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Great News for Youth and Education Law Project

Although not active during the Fall 2013 quarter, the Youth and Education Law Project (“YELP”) nonetheless celebrated a great victory in a momentous ruling from the California Supreme Court, the benefits of which will extend to eligible children state-wide.

In August 2012, YELP submitted an amicus brief to the California Supreme Court on behalf of a statewide coalition of advocacy organizations that represent low-income and traditionally under-served families in special education matters under the Individuals with Disabilities Education Act (“IDEA”).  The case, Los Angeles Unified School District v. Michael Garcia, concerned which local education agency should be held responsible for providing special education to eligible students detained in county jails under California law.  Although there has long been agreement that these students are entitled to receive special education services, the question of agency responsibility has been hotly contested.  Amici curiae argued that existing California laws provided a clear, concise, and bright-line rule that a student’s school district of residence remains responsible for providing and/or funding special education services for that student while he or she is detained in a county jail.  Amici curiae further urged the Court to reject the school district’s position that an unwritten exception to this general rule exists because of alleged unworkable results.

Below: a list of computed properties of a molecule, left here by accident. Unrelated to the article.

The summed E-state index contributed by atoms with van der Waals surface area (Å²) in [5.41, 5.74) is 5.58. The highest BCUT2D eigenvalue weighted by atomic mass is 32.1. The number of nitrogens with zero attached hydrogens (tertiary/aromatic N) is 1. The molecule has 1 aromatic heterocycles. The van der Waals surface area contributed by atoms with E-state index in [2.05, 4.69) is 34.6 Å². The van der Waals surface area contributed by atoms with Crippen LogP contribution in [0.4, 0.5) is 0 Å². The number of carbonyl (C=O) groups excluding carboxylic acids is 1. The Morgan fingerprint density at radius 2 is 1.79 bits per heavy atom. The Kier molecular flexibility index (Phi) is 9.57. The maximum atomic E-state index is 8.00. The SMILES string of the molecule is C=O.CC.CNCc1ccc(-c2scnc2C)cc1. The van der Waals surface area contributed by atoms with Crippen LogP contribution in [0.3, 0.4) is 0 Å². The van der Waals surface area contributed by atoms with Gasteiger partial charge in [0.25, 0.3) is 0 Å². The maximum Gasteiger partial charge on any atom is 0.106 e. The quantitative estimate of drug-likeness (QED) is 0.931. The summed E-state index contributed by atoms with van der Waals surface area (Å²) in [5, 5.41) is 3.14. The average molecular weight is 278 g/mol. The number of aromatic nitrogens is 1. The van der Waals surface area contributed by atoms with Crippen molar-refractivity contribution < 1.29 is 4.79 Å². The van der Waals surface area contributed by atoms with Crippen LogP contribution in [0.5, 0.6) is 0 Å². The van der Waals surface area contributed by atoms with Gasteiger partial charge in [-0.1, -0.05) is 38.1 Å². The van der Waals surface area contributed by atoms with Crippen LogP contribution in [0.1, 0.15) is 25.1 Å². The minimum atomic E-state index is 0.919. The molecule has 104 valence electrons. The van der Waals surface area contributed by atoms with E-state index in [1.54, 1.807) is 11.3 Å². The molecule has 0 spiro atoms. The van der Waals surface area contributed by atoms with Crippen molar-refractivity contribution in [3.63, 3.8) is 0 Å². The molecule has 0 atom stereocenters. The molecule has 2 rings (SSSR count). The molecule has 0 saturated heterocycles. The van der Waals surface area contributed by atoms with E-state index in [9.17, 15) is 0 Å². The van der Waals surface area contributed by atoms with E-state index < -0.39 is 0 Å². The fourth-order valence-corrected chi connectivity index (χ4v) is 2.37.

On December 12, 2013, the California Supreme Court issued a unanimous landmark decision that, as amici had argued, the school district in which a student’s parent resides is responsible for providing special education services to that student while he or she is detained in a county jail pursuant to California Education Code section 56041.  This decision will have a huge impact across California as it is the first time that any court has clearly established a responsible public agency for providing and/or funding special education services to this particularly vulnerable and disenfranchised population of students.  In addition, now that this question of law has been settled, the corresponding class action that has been pending in the Central District Court since 2009 will be allowed to move forward.  The class action suit seeks to remedy the local school district’s longstanding failure to provide any services to any eligible student detained in Los Angeles County Jails.  YELP Clinical Supervising Attorney, Carly Munson, was counsel of record on both matters before joining YELP in 2010 and authored the coalition’s amicus brief.

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